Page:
Jackie Huggins – Patron
Jackie Huggins, B.A. Hons (UQ), Dip.Ed. (Flinders), Doctor of the University Honoris Causa, AM, FAHA, is an author, historian and Aboriginal rights activist of the Bidjara Central Queensland and Birri-Gubba Juru North Queensland peoples.
She is a former Co-Chair of Reconciliation Australia, the former Chair of the Queensland Domestic Violence Council, and has been a member of the National Council for Aboriginal Reconciliation, the AIATSIS Council, and Co-Commissioner for Queensland for the Inquiry into the Separation of Aboriginal Children. In 2001 she was awarded an Australia Medal (AM) for her work with Indigenous people, particularly reconciliation, literacy, women’s issues and social justice. In 2007 Huggins was named University of Queensland Alumnus of the Year. She has published a wide range of essays and studies dealing with Indigenous history and identity. She is the author of Sistergirl (University of Queensland Press, 1998), and co-author, with Rita Huggins, of the critically acclaimed biography Auntie Rita (Aboriginal Studies Press, 1994).
The Board 2017
Dr Sandra Philips – Chairperson
Dr Sandra Phillips has worked in First Nations literatures since 1992. A Wakka Wakka and Gooreng Gooreng woman, Sandra trained and worked editorially in the Australian publishing industry with Magabala Books, then University of Queensland Press. Sandra went on to become the first and only Aboriginal manager of Aboriginal Studies Press.
After many years freelancing while raising her three sons as a sole parent, as a mature-age student, Sandra commenced and completed a PhD exploring First Nations Australia writing, publishing, and readership. Now employed in a permanent capacity with Queensland University of Technology Creative Industries, Sandra teaches literary and publishing studies, researches in First Nations Story, writing and publishing, and maintains significant leadership roles in the Australian writing, publishing, and reading communities.
Kerry Reed-Gilbert – Treasurer
A Wiradjuri woman from Central New South Wales Kerry has performed and conducted writing workshops nationally and internationally. She was the inaugural Chairperson of the First Nations Australia Writers Network (FNAWN) 2012 – 2015 and continues today as a Director.
In 2013 she co-edited a collection of works By Close of Business, with the Us Mob Writing (UMW) group and was FNAWN co-editor for the Ora Nui Journal a collaboration between First Nations Australia writers and Maori writers. 2015 saw Kerry shortlisted for the Story Wine Prize: In 2016 she edited a collection of First Nations voices from across Australia titled A Pocketful of Leadership in the ACT 2016.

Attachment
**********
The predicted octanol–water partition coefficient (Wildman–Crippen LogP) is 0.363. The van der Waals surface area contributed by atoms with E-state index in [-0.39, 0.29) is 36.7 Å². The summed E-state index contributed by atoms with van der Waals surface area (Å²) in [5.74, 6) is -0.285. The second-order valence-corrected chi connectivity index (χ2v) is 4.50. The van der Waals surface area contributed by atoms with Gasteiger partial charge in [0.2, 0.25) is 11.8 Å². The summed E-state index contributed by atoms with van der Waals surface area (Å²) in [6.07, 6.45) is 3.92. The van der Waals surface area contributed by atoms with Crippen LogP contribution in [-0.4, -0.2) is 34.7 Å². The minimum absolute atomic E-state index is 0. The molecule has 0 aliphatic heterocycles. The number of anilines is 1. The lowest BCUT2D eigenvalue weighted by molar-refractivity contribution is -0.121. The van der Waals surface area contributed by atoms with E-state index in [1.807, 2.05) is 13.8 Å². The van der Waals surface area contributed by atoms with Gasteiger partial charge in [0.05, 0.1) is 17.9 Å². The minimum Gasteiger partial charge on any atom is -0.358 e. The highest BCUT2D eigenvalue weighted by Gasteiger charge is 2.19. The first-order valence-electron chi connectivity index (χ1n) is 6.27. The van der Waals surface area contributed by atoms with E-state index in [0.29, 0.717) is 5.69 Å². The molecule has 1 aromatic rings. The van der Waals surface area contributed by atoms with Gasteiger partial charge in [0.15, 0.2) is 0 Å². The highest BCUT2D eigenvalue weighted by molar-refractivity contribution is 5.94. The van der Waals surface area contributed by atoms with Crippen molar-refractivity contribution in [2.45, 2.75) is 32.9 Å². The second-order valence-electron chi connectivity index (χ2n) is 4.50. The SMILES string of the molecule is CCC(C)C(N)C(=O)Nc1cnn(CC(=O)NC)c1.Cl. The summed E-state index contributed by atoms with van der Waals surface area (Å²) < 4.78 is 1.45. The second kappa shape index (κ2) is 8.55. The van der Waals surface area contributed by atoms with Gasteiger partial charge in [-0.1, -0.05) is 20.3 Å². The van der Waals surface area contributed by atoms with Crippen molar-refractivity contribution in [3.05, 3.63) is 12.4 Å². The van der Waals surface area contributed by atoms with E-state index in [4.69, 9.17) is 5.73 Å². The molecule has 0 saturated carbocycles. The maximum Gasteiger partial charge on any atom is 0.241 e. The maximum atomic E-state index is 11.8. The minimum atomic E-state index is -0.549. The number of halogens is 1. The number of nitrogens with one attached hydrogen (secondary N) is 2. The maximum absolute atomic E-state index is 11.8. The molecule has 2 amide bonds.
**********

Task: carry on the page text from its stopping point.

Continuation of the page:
Kerry is a former member of the Aboriginal Studies Press Advisory Committee and her poetry and prose have been published in many journals and anthologies nationally and internationally, including in the Macquarie PEN Anthology of Australian Literature. Her works has been translated in French, Korean, Benglai, Dutch and other non-English speaking languages.
Charmaine Papertalk-Green is a member of the Wajarri and Badimaya cultural groups from the Yamaji Nation (Western Australia). A visual and installation artist, curator, poet, and writer, Charmaine is also tireless as an advocate for her people and community.
Charmaine presented at the South Africa’s University of the Free State First Nations Colloquium and Creative Lab in late 2016, demonstrating artform innovation and a deeply embedded political aesthetic. Charmaine is a PhD candidate at Edith Cowan University researching Indigenous Autoethnographys.
Sharon Mununggurr is a Koorie from varied ancestry. Born in Echuca, Sharon is a Wamba Wamba woman who grew up on the Murray River. Currently based in Brisbane, Sharon previously spent 20 years in North East Arnhem Land.
Sharon has been involved in Aboriginal health and justice throughout her life. Sharon won the White Orchid International Haiku Award. She has a story published in the NT Anthology of Indigenous Writers, This Country Anytime Anywhere. Sharon is passionate about writing for healing for Indigenous people. In 2015 Sharon won the Dungala-Kaiela Writing Award for her poetry. Narrative Witness: Indigenous Peoples, Australia-United States in 2016 an International Writing Program published Sharon’s story The Owl and The Hollow Boned Hunter.
Darren Parker is a Pajong Ngunawal and Gundungurra man. He is a legal academic with practice experience in: Commercial trade; Property; and Public law. He has presented both nationally and internationally on subjects such as: Indigenous Epistemologies and Ontologies and Heritage Protection; An Aboriginal Jurisprudential Examination of Constitutional Recognition; Rick Grimes Lament: Reimaging Lawfulness in a World of the Undead; and Seen and Unseen Artists: Cultural Informants.
In his spare time away from academia, Darren enjoys writing sci-fi and horror short stories, and baking.